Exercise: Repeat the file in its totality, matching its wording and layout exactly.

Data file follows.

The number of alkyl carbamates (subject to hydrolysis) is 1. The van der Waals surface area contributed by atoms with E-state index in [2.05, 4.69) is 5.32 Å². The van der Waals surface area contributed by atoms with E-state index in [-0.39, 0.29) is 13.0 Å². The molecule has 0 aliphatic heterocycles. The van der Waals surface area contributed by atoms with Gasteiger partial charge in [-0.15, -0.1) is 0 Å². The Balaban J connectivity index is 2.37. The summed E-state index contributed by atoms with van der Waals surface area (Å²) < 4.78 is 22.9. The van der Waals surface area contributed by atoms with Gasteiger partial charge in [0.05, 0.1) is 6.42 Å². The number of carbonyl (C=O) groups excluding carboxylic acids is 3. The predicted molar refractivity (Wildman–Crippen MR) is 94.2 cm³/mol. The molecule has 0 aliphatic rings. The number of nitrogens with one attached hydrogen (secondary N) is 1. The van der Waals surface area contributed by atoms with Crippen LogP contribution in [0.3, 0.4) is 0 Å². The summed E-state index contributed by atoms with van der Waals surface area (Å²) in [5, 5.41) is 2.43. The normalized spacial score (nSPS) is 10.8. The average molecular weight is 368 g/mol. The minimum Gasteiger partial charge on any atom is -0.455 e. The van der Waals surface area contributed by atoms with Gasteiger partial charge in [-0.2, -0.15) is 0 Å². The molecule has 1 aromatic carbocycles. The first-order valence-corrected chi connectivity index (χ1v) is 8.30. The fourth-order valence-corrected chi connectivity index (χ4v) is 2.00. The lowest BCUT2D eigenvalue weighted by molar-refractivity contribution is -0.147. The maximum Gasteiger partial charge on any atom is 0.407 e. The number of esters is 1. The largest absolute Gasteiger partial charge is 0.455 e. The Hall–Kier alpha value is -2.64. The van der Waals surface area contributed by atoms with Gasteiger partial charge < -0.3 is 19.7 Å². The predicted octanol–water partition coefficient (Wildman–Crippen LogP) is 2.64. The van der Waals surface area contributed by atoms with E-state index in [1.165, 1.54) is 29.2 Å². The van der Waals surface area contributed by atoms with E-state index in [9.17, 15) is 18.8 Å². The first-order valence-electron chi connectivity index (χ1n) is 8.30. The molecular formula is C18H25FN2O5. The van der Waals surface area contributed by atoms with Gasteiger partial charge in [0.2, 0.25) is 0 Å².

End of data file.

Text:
The number of alkyl carbamates (subject to hydrolysis) is 1. The van der Waals surface area contributed by atoms with E-state index in [2.05, 4.69) is 5.32 Å². The van der Waals surface area contributed by atoms with E-state index in [-0.39, 0.29) is 13.0 Å². The molecule has 0 aliphatic heterocycles. The van der Waals surface area contributed by atoms with Gasteiger partial charge in [-0.15, -0.1) is 0 Å². The Balaban J connectivity index is 2.37. The summed E-state index contributed by atoms with van der Waals surface area (Å²) < 4.78 is 22.9. The van der Waals surface area contributed by atoms with Gasteiger partial charge in [0.05, 0.1) is 6.42 Å². The number of carbonyl (C=O) groups excluding carboxylic acids is 3. The predicted molar refractivity (Wildman–Crippen MR) is 94.2 cm³/mol. The molecule has 0 aliphatic rings. The number of nitrogens with one attached hydrogen (secondary N) is 1. The van der Waals surface area contributed by atoms with Crippen LogP contribution in [0.3, 0.4) is 0 Å². The summed E-state index contributed by atoms with van der Waals surface area (Å²) in [5, 5.41) is 2.43. The normalized spacial score (nSPS) is 10.8. The average molecular weight is 368 g/mol. The minimum Gasteiger partial charge on any atom is -0.455 e. The van der Waals surface area contributed by atoms with Gasteiger partial charge in [-0.2, -0.15) is 0 Å². The molecule has 1 aromatic carbocycles. The first-order valence-corrected chi connectivity index (χ1v) is 8.30. The fourth-order valence-corrected chi connectivity index (χ4v) is 2.00. The lowest BCUT2D eigenvalue weighted by molar-refractivity contribution is -0.147. The maximum Gasteiger partial charge on any atom is 0.407 e. The number of esters is 1. The largest absolute Gasteiger partial charge is 0.455 e. The Hall–Kier alpha value is -2.64. The van der Waals surface area contributed by atoms with Gasteiger partial charge < -0.3 is 19.7 Å². The predicted octanol–water partition coefficient (Wildman–Crippen LogP) is 2.64. The van der Waals surface area contributed by atoms with E-state index in [1.165, 1.54) is 29.2 Å². The van der Waals surface area contributed by atoms with E-state index in [9.17, 15) is 18.8 Å². The first-order valence-electron chi connectivity index (χ1n) is 8.30. The molecular formula is C18H25FN2O5. The van der Waals surface area contributed by atoms with Gasteiger partial charge in [0.2, 0.25) is 0 Å².